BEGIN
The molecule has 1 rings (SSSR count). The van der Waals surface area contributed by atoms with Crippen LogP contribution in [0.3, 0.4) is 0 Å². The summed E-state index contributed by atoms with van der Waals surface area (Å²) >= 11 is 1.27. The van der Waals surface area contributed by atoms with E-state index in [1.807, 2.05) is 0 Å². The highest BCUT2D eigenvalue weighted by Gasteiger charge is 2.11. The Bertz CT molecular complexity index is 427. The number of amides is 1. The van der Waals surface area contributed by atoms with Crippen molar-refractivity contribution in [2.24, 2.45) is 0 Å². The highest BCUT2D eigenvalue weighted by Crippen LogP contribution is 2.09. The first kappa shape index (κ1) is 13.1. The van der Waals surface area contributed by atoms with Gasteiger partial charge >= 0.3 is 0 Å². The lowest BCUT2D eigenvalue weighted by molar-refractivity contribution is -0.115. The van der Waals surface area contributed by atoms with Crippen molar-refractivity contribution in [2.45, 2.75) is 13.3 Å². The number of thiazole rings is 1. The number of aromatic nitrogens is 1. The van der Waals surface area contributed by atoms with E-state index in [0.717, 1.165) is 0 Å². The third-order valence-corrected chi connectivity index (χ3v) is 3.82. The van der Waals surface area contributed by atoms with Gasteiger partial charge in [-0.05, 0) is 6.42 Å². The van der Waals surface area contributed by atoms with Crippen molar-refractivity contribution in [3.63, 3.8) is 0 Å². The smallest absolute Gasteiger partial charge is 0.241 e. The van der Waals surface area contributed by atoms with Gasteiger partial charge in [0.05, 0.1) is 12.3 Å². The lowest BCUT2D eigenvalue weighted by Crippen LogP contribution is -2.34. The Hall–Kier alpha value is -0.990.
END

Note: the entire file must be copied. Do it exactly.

The molecule has 1 rings (SSSR count). The van der Waals surface area contributed by atoms with Crippen LogP contribution in [0.3, 0.4) is 0 Å². The summed E-state index contributed by atoms with van der Waals surface area (Å²) >= 11 is 1.27. The van der Waals surface area contributed by atoms with E-state index in [1.807, 2.05) is 0 Å². The highest BCUT2D eigenvalue weighted by Gasteiger charge is 2.11. The Bertz CT molecular complexity index is 427. The number of amides is 1. The van der Waals surface area contributed by atoms with Crippen molar-refractivity contribution in [2.24, 2.45) is 0 Å². The highest BCUT2D eigenvalue weighted by Crippen LogP contribution is 2.09. The first kappa shape index (κ1) is 13.1. The van der Waals surface area contributed by atoms with Gasteiger partial charge >= 0.3 is 0 Å². The lowest BCUT2D eigenvalue weighted by molar-refractivity contribution is -0.115. The van der Waals surface area contributed by atoms with Crippen molar-refractivity contribution in [2.45, 2.75) is 13.3 Å². The number of thiazole rings is 1. The number of aromatic nitrogens is 1. The van der Waals surface area contributed by atoms with E-state index in [0.717, 1.165) is 0 Å². The third-order valence-corrected chi connectivity index (χ3v) is 3.82. The van der Waals surface area contributed by atoms with Gasteiger partial charge in [-0.05, 0) is 6.42 Å². The van der Waals surface area contributed by atoms with Crippen molar-refractivity contribution in [3.63, 3.8) is 0 Å². The smallest absolute Gasteiger partial charge is 0.241 e. The van der Waals surface area contributed by atoms with Gasteiger partial charge in [0.05, 0.1) is 12.3 Å². The lowest BCUT2D eigenvalue weighted by Crippen LogP contribution is -2.34. The Hall–Kier alpha value is -0.990.